(Beirut) – Iranian authorities carried out arbitrary mass arrests and serious due process violations during 2018 in response to protests across the country over deteriorating economic conditions, perceptions of corruption, and the lack of political and social freedoms, Human Rights Watch said today in its World Report 2019. Authorities tightened their grip on peaceful activism, detaining lawyers, human rights defenders, and women’s rights activists.
Since January 24, the Islamic Revolutionary Guard Corps (IRGC) Intelligence Organization has detained eight environment activists – Taher Ghadirian, Niloufar Bayani, Amirhossein Khaleghi, Houman Jokar, Sam Rajabi, Sepideh Kashani, Morad Tahbaz, and Abdolreza Kouhpayeh – accusing them – but providing no evidence – of using environmental projects as a cover to collect classified strategic information. Four are reportedly facing a capital charge. On February 10, the family of Kavous Seyed Emami, a well-known Iranian-Canadian environmentalist and professor reported that he had died in detention. Authorities claimed he committed suicide, but they have not conducted an impartial investigation.
“Iranian leaders blame the world for their problems, but don’t look in the mirror to reflect on how their own systematic repression contributes to Iranians’ frustration,” said Sarah Leah Whitson, Middle East and North Africa director at Human Rights Watch. “Iran’s security apparatus and its repressive, unaccountable judiciary are serious obstacles to respect for and protection of human rights.”
In the 674-page World Report 2019, its 29th edition, Human Rights Watch reviewed human rights practices in more than 100 countries. In his introductory essay, Executive Director Kenneth Roth says that the populists spreading hatred and intolerance in many countries are spawning a resistance. New alliances of rights-respecting governments, often prompted and joined by civic groups and the public, are raising the cost of autocratic excess. Their successes illustrate the possibility of defending human rights – indeed, the responsibility to do so – even in darker times.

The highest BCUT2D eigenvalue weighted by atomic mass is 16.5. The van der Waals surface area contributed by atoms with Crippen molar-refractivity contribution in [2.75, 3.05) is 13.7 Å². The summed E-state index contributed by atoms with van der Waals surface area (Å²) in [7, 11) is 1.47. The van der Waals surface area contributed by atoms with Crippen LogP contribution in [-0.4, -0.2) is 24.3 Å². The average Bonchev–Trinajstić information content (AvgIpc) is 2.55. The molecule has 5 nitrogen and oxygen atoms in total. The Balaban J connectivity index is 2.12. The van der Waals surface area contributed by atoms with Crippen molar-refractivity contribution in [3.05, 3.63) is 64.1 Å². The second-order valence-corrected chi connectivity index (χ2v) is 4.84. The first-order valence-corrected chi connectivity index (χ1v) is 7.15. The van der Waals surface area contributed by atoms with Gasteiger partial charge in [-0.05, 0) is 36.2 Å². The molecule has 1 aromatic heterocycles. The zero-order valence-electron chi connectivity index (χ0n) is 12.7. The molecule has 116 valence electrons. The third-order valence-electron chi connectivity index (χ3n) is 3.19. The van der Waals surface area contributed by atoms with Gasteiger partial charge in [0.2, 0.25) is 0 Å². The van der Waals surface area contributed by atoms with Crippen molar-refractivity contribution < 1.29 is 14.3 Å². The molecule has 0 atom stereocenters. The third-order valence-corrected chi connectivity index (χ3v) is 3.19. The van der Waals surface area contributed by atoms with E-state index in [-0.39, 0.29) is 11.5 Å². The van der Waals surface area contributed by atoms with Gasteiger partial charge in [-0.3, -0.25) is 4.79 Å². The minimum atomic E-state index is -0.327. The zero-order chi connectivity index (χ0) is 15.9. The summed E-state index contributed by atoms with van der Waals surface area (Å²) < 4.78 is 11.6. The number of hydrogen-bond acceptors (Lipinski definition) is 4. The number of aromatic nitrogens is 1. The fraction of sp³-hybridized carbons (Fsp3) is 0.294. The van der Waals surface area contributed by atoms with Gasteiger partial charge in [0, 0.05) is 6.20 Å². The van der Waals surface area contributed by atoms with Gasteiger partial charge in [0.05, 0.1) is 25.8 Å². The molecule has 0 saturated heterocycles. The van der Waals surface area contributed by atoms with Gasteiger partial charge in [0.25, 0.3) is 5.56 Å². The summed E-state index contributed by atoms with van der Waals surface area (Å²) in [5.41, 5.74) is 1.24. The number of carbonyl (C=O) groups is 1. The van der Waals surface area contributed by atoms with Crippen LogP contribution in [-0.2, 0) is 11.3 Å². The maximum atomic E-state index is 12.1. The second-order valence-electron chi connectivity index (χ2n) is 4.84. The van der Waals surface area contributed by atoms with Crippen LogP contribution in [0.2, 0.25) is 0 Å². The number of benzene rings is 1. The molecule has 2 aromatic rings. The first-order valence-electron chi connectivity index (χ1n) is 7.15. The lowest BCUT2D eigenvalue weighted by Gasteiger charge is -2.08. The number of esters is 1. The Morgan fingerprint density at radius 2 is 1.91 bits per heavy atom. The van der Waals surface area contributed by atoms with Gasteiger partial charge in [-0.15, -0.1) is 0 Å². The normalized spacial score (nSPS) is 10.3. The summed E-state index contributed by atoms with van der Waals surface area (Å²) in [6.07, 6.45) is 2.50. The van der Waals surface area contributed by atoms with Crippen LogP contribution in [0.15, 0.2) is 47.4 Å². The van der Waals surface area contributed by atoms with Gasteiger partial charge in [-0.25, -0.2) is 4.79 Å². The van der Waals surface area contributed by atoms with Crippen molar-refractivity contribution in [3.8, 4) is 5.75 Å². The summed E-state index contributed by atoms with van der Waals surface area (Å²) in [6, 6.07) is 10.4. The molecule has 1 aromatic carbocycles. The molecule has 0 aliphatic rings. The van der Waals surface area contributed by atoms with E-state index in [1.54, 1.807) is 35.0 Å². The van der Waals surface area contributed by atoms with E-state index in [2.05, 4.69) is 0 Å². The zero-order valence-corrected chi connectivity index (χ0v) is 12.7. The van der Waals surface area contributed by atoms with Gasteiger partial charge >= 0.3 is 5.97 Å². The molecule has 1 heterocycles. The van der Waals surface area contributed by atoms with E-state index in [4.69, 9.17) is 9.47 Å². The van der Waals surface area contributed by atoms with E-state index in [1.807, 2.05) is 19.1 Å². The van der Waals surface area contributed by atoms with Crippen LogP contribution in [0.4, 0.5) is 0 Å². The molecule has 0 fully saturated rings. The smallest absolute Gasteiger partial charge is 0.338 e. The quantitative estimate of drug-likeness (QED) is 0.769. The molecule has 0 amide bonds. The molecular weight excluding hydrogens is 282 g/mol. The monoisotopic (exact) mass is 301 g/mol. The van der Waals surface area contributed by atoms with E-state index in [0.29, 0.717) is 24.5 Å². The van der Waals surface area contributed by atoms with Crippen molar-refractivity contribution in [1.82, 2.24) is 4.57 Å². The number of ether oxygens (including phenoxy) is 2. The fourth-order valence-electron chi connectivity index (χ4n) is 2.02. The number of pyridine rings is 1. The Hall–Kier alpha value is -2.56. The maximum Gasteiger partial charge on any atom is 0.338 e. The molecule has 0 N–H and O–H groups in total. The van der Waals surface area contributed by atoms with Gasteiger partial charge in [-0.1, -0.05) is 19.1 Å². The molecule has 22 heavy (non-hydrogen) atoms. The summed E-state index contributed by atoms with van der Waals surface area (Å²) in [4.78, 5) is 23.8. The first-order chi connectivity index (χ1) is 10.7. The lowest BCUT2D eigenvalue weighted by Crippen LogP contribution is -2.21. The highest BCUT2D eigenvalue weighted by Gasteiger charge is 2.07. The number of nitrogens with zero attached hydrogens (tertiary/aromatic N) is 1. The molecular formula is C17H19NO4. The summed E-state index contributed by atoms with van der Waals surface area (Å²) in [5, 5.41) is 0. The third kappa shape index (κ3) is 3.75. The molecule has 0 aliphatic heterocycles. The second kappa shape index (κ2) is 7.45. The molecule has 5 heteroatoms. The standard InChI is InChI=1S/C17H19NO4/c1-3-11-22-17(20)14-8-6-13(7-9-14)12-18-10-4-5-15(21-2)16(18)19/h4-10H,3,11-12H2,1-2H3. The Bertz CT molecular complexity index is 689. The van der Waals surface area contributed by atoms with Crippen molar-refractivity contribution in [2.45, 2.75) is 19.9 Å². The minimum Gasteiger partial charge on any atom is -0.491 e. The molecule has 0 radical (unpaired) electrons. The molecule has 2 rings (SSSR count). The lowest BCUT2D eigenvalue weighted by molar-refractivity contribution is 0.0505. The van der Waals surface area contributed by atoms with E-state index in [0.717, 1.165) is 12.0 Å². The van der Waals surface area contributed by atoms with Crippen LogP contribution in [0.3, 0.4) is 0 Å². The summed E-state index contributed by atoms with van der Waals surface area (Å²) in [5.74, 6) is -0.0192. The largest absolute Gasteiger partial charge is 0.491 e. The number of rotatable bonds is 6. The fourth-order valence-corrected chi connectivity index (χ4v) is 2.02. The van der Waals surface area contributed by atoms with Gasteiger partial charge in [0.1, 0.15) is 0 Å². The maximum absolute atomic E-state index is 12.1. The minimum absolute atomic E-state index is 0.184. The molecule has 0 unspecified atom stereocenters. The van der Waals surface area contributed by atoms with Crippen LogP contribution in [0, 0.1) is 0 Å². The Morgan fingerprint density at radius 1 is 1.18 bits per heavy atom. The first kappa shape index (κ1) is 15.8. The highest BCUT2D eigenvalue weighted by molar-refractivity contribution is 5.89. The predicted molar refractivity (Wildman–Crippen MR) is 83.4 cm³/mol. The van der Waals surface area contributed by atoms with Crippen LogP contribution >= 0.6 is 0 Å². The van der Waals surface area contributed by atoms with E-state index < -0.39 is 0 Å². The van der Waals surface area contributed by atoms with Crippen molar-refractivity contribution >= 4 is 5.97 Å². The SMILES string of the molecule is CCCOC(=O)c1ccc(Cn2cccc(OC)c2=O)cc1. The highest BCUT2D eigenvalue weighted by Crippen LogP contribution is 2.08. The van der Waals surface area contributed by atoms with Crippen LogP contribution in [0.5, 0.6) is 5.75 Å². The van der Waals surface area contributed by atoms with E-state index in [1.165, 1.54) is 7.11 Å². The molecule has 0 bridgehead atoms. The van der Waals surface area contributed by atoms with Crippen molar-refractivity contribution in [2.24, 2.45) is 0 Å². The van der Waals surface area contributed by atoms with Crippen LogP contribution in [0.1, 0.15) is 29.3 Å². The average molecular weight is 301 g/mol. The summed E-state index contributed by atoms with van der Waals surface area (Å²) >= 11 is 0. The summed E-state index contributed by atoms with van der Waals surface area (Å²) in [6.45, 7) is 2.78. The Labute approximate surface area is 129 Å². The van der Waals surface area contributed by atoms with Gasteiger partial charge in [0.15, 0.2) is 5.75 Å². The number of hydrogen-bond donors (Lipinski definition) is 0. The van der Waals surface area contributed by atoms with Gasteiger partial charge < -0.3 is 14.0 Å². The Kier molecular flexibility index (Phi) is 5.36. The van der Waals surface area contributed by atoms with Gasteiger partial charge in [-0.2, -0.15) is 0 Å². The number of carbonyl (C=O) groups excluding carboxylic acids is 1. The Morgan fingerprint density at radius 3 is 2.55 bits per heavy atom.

Human Rights Watch has documented that since 2014, the Revolutionary Guard Intelligence Organization has arrested at least 14 dual and foreign nationals perceived to have links with Western academic, economic, and cultural institutions. They remain behind bars on vague charges such as “cooperating with a hostile state,” deprived of due process, and routinely smeared in pro-government media. Authorities have not publicly presented any specific action or document linked to them that raises the possibility of wrongdoing.
The authorities arrested thousands of people in protests, and in unfair trials marred by due process violations handed down harsh sentences, including for the legitimate exercise of people’s freedoms. To further restrict detainees’ access to legal counsel, particularly during the investigation period, the judiciary has limited the list of lawyers who could represent people charged with national security crimes.
While at least 30 people, including security forces, had been killed during protests as of November, Iranian officials have not credibly investigated the deaths, including those in custody, or the use of excessive force to repress protests.
However, in a positive development, since November 2017, the judiciary has halted most executions of people convicted of drug offenses to review their cases in accordance with a parliamentary amendment to Iran’s drug law that raised the bar for mandatory death sentences. But during 2018, the authorities, executed at least five people for crimes they allegedly committed as children.
In December 2017 and January 2018, several women took their headscarves off while standing on electric utility boxes across the country to protest Iran’s compulsory hijab law. Courts have sentenced several of them to prison. Intelligence agents have also cracked down on peaceful protests against the abusive hijab laws. They arrested Nasrin Sotoudeh, a prominent human rights lawyer, her husband, Reza Khandan, and Farhard Meysami, another human rights defender.
The government discriminates against Baha’is and other religious minorities, including Sunni Muslims, and restricts cultural and political activities among the country’s Azeri, Kurdish, Arab, and Baluch ethnic minorities.
People with disabilities face stigma, discrimination, and lack of accessibility to social services, health care, and public transportation. In March, the parliament passed a law that increases disability pensions and insurance coverage of disability-related health services. But media reports said that the 2019-2020 budget does not allocate sufficient funding to provide the new benefits.